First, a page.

Hello, and welcome to the fifty-first week of my Tuesday's Truths series, where I will shed light on how the plant known as Tricyrtis, came to be referred to as a Toad Lily. Details of the flowers from this exquisite plant (which was recently planted in my rooftop garden by Juan V) can be seen in the images atop this blog entry.
However, before I go into detail re this awesome flower, let me digress a bit, and apologize for not posting an entry for week fifty-three of my Tuesday's Truths series! Unfortunately, the truth for that day, which was August 1st, is that I did not feel well, due to an injury I sustained to my right foot.
Therefore I was preoccupied with the logistics of getting my boot cast to fit properly and other pesky details associated with recovery from my injury! But if truth be told, and it's about to, what I had planned to point out that day was the fact that the beginning of this month of August was a good time to point out that (according to a web-news page) "there are almost 4 million newborns delivered each year in the United States. Of that amount, 9.05% (or 353,000) babies are born in August alone, making it the biggest month for births. July comes in second with 349,000 births, followed by September."
A number of years ago, I was one of those 353,000 born in August. Moreover, I was born on a Tuesday, which, according to the aforementioned source, is "the most common day of the week for little bundles of joy to be delivered is Tuesday. The Centers for Disease Control and Prevention find that on average there are 12,323 births on Tuesdays, with Wednesday and Thursday close behind."
Be that as it may, I admit that this news may not be particularly relevant to those of you who read urban related blogs; but, hey, you never know when the topic might come up in conversation; and you also never know when you might be selected to be on the game show Jeopardy, with details of birth months and days of births being a category worth mega bucks.
And, now that what I would've written on the fifty-third week for Tuesday's Truths is out of the way, I'll move on to my intention for the truth re this fifty-fourth week, and tell you a little bit about the back story of the Tricyrtis flowering plant being nicknamed "toad lily."
According to a post by blogger, Deborah Elliott, of Deb's Garden, "the genus Tricyrtis, commonly called Toad Lilies, supposedly acquired its unfortunate name as part of a famous hoax, but the beautiful flowers deserve better."
Elliot explains that "The story goes that Manuel Elizalde, Filipino Minister of Culture during the regime of Ferdinand Marcos, claimed that he had discovered the Tasaday tribe, a group of stone age hunters surviving on the island of Mindanao. In truth, the tribe was quite modern, but Elizalde persuaded them to play their part for the sake of ecotourism. They even duped National Geographic. The magazine featured the Tasaday in an article in 1972, titled 'The Last Tribes of Mindanao.' Eventually the tale was debunked, and in 1986, a 20/20 special highlighted the hoax in a documentary, 'The Tribe that Never Was.'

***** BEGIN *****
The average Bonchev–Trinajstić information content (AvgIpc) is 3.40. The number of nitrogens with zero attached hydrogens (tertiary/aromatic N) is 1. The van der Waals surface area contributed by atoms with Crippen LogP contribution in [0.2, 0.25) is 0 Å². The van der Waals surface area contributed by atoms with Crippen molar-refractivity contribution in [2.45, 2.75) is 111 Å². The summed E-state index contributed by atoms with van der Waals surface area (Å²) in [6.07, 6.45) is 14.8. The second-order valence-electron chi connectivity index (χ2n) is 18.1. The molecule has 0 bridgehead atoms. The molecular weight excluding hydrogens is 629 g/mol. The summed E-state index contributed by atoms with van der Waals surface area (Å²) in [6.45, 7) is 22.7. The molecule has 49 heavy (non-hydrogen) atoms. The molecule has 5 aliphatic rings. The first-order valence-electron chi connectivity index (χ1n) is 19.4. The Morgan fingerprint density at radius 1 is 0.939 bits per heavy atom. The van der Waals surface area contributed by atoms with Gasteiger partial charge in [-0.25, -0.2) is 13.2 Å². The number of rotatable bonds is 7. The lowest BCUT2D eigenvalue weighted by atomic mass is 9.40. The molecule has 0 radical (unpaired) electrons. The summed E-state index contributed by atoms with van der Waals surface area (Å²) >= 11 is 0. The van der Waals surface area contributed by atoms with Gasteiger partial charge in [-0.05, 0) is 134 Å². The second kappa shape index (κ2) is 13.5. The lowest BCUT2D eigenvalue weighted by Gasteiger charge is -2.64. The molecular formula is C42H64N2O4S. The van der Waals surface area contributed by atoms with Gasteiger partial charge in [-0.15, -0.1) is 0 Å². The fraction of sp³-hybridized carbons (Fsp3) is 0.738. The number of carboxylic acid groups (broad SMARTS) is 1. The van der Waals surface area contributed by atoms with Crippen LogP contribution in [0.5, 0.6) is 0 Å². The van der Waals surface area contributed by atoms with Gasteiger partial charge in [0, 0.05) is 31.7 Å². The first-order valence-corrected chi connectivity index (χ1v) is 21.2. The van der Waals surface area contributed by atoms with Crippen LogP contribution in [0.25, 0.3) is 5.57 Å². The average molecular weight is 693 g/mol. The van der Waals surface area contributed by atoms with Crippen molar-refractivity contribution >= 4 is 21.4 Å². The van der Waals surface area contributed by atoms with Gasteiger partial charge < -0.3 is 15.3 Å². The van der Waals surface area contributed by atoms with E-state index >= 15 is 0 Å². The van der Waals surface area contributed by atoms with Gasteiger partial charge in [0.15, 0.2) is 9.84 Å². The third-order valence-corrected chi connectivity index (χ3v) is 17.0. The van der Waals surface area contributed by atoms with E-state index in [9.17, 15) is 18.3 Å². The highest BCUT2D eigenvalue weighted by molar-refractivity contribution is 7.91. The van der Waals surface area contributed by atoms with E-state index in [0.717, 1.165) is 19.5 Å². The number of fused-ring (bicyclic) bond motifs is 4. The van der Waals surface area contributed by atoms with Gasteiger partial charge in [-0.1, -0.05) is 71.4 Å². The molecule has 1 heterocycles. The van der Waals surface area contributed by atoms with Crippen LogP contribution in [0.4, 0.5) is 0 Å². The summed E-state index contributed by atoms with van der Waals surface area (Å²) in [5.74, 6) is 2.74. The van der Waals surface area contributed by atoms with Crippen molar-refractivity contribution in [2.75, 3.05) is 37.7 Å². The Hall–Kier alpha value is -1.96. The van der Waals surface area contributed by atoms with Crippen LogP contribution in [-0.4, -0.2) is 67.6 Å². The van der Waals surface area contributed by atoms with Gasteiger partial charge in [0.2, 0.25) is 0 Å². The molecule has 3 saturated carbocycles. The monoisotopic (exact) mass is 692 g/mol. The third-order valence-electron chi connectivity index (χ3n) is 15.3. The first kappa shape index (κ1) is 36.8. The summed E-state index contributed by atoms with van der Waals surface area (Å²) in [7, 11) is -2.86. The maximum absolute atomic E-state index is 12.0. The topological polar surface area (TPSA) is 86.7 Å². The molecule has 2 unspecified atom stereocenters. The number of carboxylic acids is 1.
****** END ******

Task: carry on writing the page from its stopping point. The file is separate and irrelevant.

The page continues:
"The stone age tribe reportedly depended on toads as their main source of protein. They crushed a certain plant and rubbed their bodies with its sticky juice, which attracted the toads, who then were easily caught in the gummy substance. None of this was true, but the poor plant came to be called Toad Lily, and the name persists to this day."
In terms of these exquisite toad lilies having a home in my garden, I came upon them when looking for flora to replace my Russian Sage, for even though Juan only planted the sage on July 20th, it was already trying to take over the container which has been a long time home to my Sweet Autumn Clematis.
As of this posting, my Russian Sage has been moved to my neighbors' garden, and one of my four Toad Lilies has been planted (see the next set of images).
The most recent aerial view of my garden was taken this past August 3rd and is featured in the next two pictures.
In the latter picture the arrow is referencing the flora I've just discussed but in this view it is hidden by the lushness of the flora. Numeral one in this picture is indicating a newcomer to my garden, a plant known as a Horsetail. Close-ups of this newbie to my place can be seen in the next few pictures.
As you can see, the horsetail has an architectural appearance. In terms of what's being indicated by the numeral two (second picture of aerial views), that's a Crepe myrtle!
Crepe myrtles are chiefly known for their colorful and long-lasting flowers which occur in summer. Mine is bearing ones with fuchsia coloring, seen in close-up format in the next pictures.
However, we had extremely heavy rains yesterday, and they put stress on this tree's branches causing it to bend (as seen below) I pray it doesn't break off!
In any event the Crepe myrtle lost a lot of flowers as evidenced in the next images, where a lone mourning dove can be seen; and he didn't do much singing in this heavy rain!